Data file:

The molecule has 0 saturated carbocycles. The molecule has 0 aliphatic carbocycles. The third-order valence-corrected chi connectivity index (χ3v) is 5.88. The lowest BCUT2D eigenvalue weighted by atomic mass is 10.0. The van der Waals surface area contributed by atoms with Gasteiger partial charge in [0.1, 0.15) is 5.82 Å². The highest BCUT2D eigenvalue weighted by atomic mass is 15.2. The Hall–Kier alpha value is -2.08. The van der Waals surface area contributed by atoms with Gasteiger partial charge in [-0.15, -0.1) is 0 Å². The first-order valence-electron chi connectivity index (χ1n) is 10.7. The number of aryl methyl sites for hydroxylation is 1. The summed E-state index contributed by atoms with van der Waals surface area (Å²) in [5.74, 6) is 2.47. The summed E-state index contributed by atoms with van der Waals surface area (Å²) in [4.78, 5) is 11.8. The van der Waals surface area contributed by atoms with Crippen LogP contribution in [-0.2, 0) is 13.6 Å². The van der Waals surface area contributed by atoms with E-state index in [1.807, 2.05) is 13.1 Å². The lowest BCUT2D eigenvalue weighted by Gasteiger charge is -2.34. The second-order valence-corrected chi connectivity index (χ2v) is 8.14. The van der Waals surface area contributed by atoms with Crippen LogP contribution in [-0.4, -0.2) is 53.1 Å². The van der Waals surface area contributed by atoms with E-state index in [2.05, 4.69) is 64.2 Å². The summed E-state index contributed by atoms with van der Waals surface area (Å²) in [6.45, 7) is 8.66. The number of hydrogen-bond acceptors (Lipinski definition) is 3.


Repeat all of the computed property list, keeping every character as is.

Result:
The molecule has 0 saturated carbocycles. The molecule has 0 aliphatic carbocycles. The third-order valence-corrected chi connectivity index (χ3v) is 5.88. The lowest BCUT2D eigenvalue weighted by atomic mass is 10.0. The van der Waals surface area contributed by atoms with Gasteiger partial charge in [0.1, 0.15) is 5.82 Å². The highest BCUT2D eigenvalue weighted by atomic mass is 15.2. The Hall–Kier alpha value is -2.08. The van der Waals surface area contributed by atoms with Gasteiger partial charge in [-0.15, -0.1) is 0 Å². The first-order valence-electron chi connectivity index (χ1n) is 10.7. The number of aryl methyl sites for hydroxylation is 1. The summed E-state index contributed by atoms with van der Waals surface area (Å²) in [5.74, 6) is 2.47. The summed E-state index contributed by atoms with van der Waals surface area (Å²) in [4.78, 5) is 11.8. The van der Waals surface area contributed by atoms with Crippen LogP contribution in [-0.2, 0) is 13.6 Å². The van der Waals surface area contributed by atoms with E-state index in [1.807, 2.05) is 13.1 Å². The lowest BCUT2D eigenvalue weighted by Gasteiger charge is -2.34. The second-order valence-corrected chi connectivity index (χ2v) is 8.14. The van der Waals surface area contributed by atoms with Crippen LogP contribution in [-0.4, -0.2) is 53.1 Å². The van der Waals surface area contributed by atoms with E-state index in [2.05, 4.69) is 64.2 Å². The summed E-state index contributed by atoms with van der Waals surface area (Å²) in [6.45, 7) is 8.66. The number of hydrogen-bond acceptors (Lipinski definition) is 3.